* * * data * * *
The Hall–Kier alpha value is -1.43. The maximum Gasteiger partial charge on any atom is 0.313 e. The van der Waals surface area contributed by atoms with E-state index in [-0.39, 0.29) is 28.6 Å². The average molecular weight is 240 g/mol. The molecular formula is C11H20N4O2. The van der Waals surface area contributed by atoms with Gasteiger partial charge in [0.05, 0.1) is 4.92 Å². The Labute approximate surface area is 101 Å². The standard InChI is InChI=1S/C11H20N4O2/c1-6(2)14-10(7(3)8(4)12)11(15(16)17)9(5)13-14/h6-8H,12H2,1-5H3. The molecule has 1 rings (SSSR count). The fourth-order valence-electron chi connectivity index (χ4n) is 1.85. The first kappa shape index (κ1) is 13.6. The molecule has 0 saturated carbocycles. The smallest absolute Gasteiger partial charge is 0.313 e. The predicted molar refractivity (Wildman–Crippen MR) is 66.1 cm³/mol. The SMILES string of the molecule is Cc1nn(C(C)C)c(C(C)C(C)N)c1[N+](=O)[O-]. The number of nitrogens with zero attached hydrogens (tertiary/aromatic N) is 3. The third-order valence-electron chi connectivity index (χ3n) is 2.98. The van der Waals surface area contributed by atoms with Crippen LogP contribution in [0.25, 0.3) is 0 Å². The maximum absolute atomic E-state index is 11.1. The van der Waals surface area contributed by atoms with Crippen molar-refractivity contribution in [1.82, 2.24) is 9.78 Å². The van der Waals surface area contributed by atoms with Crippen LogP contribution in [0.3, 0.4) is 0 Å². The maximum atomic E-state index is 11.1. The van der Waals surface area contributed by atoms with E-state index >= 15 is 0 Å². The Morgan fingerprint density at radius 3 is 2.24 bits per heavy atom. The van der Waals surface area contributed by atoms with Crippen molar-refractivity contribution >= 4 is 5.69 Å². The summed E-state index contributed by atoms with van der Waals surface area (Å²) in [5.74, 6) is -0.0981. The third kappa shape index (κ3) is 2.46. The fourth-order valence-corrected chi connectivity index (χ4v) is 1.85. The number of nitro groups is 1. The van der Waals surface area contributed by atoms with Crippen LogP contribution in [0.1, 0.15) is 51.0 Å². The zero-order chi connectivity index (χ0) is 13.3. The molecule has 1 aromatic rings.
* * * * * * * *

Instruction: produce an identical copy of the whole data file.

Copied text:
The Hall–Kier alpha value is -1.43. The maximum Gasteiger partial charge on any atom is 0.313 e. The van der Waals surface area contributed by atoms with E-state index in [-0.39, 0.29) is 28.6 Å². The average molecular weight is 240 g/mol. The molecular formula is C11H20N4O2. The van der Waals surface area contributed by atoms with Gasteiger partial charge in [0.05, 0.1) is 4.92 Å². The Labute approximate surface area is 101 Å². The standard InChI is InChI=1S/C11H20N4O2/c1-6(2)14-10(7(3)8(4)12)11(15(16)17)9(5)13-14/h6-8H,12H2,1-5H3. The molecule has 1 rings (SSSR count). The fourth-order valence-electron chi connectivity index (χ4n) is 1.85. The first kappa shape index (κ1) is 13.6. The molecule has 0 saturated carbocycles. The smallest absolute Gasteiger partial charge is 0.313 e. The predicted molar refractivity (Wildman–Crippen MR) is 66.1 cm³/mol. The SMILES string of the molecule is Cc1nn(C(C)C)c(C(C)C(C)N)c1[N+](=O)[O-]. The number of nitrogens with zero attached hydrogens (tertiary/aromatic N) is 3. The third-order valence-electron chi connectivity index (χ3n) is 2.98. The van der Waals surface area contributed by atoms with Crippen LogP contribution in [0.25, 0.3) is 0 Å². The maximum absolute atomic E-state index is 11.1. The van der Waals surface area contributed by atoms with Crippen molar-refractivity contribution in [1.82, 2.24) is 9.78 Å². The van der Waals surface area contributed by atoms with Crippen LogP contribution in [0.3, 0.4) is 0 Å². The maximum atomic E-state index is 11.1. The van der Waals surface area contributed by atoms with E-state index >= 15 is 0 Å². The Morgan fingerprint density at radius 3 is 2.24 bits per heavy atom. The van der Waals surface area contributed by atoms with Crippen molar-refractivity contribution >= 4 is 5.69 Å². The summed E-state index contributed by atoms with van der Waals surface area (Å²) in [5.74, 6) is -0.0981. The third kappa shape index (κ3) is 2.46. The fourth-order valence-corrected chi connectivity index (χ4v) is 1.85. The number of nitro groups is 1. The van der Waals surface area contributed by atoms with Crippen LogP contribution in [0.1, 0.15) is 51.0 Å². The zero-order chi connectivity index (χ0) is 13.3. The molecule has 1 aromatic rings.